WHETHER William James was compressing his correspondence into brief messages, or allowing it to expand into copious letters, he could not write a page that was not free, animated, and characteristic. Many of his correspondents preserved his letters, and examination of them soon showed that it would be possible to make a selection which should not only contain certain letters that clearly deserved to be published because of their readable quality alone, but should also include letters that were biographical in the best sense. For in the case of a man like James the biographical question to be answered is not, as with a man of affairs: How can his actions be explained? but rather: What manner of being was he? What were his background and education? and, above all, What were his temperament and the bias of his mind? What native instincts, preferences, and limitations of view did he bring with him to his business of reading the riddle of the Universe? His own informal utterances throw the strongest light on such questions.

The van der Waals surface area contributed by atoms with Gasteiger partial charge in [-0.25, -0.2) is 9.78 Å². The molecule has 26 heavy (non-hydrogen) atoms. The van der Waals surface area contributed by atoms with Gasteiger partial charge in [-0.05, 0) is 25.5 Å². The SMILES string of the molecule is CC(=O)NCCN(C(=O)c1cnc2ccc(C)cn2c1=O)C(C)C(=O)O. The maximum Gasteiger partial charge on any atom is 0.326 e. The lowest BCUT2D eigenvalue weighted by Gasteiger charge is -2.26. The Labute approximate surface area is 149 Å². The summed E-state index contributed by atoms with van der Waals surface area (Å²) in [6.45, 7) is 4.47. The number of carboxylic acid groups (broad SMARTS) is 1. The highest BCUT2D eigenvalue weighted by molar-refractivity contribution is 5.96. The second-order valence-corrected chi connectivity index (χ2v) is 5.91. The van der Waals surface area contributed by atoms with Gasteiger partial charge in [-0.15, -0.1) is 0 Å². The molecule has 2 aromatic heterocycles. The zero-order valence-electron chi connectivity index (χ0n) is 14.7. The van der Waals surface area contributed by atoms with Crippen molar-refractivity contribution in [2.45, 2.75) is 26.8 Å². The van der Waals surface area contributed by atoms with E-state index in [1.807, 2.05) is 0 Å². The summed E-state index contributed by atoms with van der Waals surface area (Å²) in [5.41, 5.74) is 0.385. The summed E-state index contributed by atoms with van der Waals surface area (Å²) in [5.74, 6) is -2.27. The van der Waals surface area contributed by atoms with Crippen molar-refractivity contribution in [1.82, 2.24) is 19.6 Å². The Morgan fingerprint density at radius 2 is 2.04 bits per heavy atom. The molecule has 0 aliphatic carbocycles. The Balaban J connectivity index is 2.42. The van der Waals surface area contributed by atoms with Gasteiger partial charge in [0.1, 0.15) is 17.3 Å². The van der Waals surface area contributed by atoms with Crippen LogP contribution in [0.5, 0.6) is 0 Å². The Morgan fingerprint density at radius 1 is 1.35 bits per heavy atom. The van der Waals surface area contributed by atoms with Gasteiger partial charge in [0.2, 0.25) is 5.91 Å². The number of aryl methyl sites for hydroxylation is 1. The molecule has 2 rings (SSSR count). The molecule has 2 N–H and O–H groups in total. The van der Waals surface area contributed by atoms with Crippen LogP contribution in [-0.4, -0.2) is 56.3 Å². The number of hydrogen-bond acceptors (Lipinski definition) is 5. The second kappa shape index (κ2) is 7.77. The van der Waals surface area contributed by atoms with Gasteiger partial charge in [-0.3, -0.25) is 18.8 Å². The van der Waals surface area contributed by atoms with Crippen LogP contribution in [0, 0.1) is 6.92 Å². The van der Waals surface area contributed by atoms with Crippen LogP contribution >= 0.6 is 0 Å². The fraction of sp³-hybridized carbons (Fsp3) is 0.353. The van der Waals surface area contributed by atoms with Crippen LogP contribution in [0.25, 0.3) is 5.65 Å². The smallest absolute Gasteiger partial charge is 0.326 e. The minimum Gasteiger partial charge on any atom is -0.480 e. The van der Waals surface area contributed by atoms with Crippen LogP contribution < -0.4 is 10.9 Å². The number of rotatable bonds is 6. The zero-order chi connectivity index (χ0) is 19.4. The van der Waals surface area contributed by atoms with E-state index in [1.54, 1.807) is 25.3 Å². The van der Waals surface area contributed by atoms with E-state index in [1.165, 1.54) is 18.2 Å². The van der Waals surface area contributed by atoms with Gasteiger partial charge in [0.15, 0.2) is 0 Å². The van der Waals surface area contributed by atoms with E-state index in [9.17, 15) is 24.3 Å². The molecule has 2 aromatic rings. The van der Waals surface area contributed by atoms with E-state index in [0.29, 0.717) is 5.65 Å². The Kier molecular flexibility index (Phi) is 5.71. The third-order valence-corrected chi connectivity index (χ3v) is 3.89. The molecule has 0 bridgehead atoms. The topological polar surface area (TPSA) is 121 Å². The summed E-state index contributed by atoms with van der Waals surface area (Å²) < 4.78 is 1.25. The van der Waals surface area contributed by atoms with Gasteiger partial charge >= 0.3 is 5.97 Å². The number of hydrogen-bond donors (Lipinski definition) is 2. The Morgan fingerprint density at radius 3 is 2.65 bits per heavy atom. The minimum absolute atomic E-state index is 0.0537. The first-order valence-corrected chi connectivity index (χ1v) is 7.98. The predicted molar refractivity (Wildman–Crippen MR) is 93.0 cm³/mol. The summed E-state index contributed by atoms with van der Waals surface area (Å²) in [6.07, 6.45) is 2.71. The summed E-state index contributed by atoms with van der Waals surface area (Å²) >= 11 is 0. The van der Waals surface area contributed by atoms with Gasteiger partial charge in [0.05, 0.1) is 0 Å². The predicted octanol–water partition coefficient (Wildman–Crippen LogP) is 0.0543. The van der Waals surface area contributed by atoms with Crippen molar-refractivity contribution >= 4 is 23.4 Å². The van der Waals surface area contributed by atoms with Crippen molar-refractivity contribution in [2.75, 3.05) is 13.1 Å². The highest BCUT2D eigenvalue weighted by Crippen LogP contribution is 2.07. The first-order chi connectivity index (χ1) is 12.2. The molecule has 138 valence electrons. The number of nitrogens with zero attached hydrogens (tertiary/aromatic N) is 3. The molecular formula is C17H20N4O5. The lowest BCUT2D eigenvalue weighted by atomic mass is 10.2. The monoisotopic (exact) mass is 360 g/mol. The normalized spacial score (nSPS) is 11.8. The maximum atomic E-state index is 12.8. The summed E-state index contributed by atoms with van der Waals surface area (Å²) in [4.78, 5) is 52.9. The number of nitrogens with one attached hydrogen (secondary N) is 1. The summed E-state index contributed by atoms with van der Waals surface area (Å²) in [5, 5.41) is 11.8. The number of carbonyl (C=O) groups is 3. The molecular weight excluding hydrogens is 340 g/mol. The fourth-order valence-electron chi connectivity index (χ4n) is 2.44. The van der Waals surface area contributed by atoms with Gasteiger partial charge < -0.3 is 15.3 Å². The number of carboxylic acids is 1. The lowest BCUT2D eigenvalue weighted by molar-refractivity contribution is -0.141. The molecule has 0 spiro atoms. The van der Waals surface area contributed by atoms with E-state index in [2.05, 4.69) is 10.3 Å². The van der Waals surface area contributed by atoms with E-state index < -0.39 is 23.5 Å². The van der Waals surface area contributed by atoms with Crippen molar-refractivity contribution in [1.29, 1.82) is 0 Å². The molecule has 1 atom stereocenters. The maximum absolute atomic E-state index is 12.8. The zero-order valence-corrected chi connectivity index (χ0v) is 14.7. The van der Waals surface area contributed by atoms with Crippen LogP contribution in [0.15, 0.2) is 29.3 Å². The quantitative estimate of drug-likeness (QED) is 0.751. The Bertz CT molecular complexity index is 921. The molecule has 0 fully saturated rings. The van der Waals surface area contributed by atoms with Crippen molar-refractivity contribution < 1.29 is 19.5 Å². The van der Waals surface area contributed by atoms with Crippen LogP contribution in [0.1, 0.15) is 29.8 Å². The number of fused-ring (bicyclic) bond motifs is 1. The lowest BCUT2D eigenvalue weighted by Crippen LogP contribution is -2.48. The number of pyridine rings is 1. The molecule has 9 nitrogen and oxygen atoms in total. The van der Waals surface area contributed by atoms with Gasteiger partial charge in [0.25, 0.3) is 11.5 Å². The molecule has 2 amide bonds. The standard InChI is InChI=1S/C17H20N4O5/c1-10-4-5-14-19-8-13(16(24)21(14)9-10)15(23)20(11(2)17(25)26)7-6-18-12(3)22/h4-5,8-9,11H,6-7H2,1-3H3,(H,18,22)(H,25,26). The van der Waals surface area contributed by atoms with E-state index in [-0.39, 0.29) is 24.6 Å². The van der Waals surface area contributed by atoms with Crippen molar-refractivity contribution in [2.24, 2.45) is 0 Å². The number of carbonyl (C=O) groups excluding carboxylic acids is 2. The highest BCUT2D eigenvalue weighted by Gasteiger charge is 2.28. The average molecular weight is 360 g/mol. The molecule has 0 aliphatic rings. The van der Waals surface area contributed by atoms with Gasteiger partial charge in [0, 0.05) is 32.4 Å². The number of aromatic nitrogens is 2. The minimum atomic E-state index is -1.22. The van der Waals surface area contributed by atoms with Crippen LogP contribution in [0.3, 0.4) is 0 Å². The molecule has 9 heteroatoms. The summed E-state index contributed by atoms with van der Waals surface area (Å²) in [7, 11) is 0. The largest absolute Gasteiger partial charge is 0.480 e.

In these volumes I have attempted to make such a selection. The task has been simplified by the nature of the material, in which the most interesting letters were often found, naturally enough, to include the most vivid elements of which a picture could be composed. I have added such notes as seemed necessary in the interest of clearness; but I have tried to leave the reader to his own conclusions. The work was begun in 1913, but had to be laid aside; and I should regret the delay in completing it even more than I do if it were not that very interesting letters have come to light during the last three years.